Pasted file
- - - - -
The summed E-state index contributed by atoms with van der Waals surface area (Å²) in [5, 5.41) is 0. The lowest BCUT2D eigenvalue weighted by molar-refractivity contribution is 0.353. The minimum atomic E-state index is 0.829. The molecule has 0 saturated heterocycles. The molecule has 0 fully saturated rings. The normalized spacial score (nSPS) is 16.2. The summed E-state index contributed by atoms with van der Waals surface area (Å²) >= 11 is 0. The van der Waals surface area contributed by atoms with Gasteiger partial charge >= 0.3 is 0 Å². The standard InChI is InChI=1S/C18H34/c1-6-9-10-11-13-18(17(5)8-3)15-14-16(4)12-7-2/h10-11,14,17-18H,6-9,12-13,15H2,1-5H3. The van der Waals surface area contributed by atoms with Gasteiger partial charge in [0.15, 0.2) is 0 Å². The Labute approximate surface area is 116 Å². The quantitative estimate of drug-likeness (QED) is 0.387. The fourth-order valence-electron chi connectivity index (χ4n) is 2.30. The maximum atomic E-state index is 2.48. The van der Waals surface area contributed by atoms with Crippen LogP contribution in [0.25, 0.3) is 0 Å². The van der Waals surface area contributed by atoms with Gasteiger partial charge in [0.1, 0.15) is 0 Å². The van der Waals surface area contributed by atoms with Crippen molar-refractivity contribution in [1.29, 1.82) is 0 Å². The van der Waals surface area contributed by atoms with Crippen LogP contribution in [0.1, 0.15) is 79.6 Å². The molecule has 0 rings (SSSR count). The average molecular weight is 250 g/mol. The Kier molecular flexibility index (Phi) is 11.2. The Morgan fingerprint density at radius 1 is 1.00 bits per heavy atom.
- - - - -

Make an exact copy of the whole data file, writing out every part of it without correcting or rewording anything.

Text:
The summed E-state index contributed by atoms with van der Waals surface area (Å²) in [5, 5.41) is 0. The lowest BCUT2D eigenvalue weighted by molar-refractivity contribution is 0.353. The minimum atomic E-state index is 0.829. The molecule has 0 saturated heterocycles. The molecule has 0 fully saturated rings. The normalized spacial score (nSPS) is 16.2. The summed E-state index contributed by atoms with van der Waals surface area (Å²) >= 11 is 0. The van der Waals surface area contributed by atoms with Gasteiger partial charge >= 0.3 is 0 Å². The standard InChI is InChI=1S/C18H34/c1-6-9-10-11-13-18(17(5)8-3)15-14-16(4)12-7-2/h10-11,14,17-18H,6-9,12-13,15H2,1-5H3. The van der Waals surface area contributed by atoms with Gasteiger partial charge in [0.15, 0.2) is 0 Å². The Labute approximate surface area is 116 Å². The quantitative estimate of drug-likeness (QED) is 0.387. The fourth-order valence-electron chi connectivity index (χ4n) is 2.30. The maximum atomic E-state index is 2.48. The van der Waals surface area contributed by atoms with Crippen LogP contribution in [0.25, 0.3) is 0 Å². The van der Waals surface area contributed by atoms with Gasteiger partial charge in [0.1, 0.15) is 0 Å². The van der Waals surface area contributed by atoms with Crippen molar-refractivity contribution in [1.29, 1.82) is 0 Å². The van der Waals surface area contributed by atoms with Crippen LogP contribution in [0.1, 0.15) is 79.6 Å². The molecule has 0 rings (SSSR count). The average molecular weight is 250 g/mol. The Kier molecular flexibility index (Phi) is 11.2. The Morgan fingerprint density at radius 1 is 1.00 bits per heavy atom.